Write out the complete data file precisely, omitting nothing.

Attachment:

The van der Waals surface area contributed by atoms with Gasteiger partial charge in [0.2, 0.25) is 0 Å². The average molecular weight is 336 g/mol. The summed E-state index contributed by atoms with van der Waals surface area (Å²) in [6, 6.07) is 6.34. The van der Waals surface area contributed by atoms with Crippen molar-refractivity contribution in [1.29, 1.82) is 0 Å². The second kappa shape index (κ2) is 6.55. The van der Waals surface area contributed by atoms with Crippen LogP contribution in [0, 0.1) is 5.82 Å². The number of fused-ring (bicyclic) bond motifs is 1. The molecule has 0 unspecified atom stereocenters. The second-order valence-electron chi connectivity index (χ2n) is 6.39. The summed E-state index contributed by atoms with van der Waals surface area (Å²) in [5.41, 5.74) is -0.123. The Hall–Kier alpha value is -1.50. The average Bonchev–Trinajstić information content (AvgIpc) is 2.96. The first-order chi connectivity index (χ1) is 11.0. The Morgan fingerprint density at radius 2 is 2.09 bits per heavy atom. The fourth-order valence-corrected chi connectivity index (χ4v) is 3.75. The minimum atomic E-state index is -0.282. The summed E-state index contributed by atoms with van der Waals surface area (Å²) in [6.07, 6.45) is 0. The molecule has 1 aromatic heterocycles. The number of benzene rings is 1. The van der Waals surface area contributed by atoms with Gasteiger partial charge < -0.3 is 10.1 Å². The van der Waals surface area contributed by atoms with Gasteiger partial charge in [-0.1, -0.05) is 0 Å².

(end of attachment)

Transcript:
The van der Waals surface area contributed by atoms with Gasteiger partial charge in [0.2, 0.25) is 0 Å². The average molecular weight is 336 g/mol. The summed E-state index contributed by atoms with van der Waals surface area (Å²) in [6, 6.07) is 6.34. The van der Waals surface area contributed by atoms with Crippen molar-refractivity contribution in [1.29, 1.82) is 0 Å². The second kappa shape index (κ2) is 6.55. The van der Waals surface area contributed by atoms with Crippen LogP contribution in [0, 0.1) is 5.82 Å². The number of fused-ring (bicyclic) bond motifs is 1. The molecule has 0 unspecified atom stereocenters. The second-order valence-electron chi connectivity index (χ2n) is 6.39. The summed E-state index contributed by atoms with van der Waals surface area (Å²) in [5.41, 5.74) is -0.123. The Hall–Kier alpha value is -1.50. The average Bonchev–Trinajstić information content (AvgIpc) is 2.96. The first-order chi connectivity index (χ1) is 11.0. The Morgan fingerprint density at radius 2 is 2.09 bits per heavy atom. The fourth-order valence-corrected chi connectivity index (χ4v) is 3.75. The minimum atomic E-state index is -0.282. The summed E-state index contributed by atoms with van der Waals surface area (Å²) in [6.07, 6.45) is 0. The molecule has 1 aromatic heterocycles. The number of benzene rings is 1. The van der Waals surface area contributed by atoms with Gasteiger partial charge < -0.3 is 10.1 Å². The van der Waals surface area contributed by atoms with Gasteiger partial charge in [-0.1, -0.05) is 0 Å².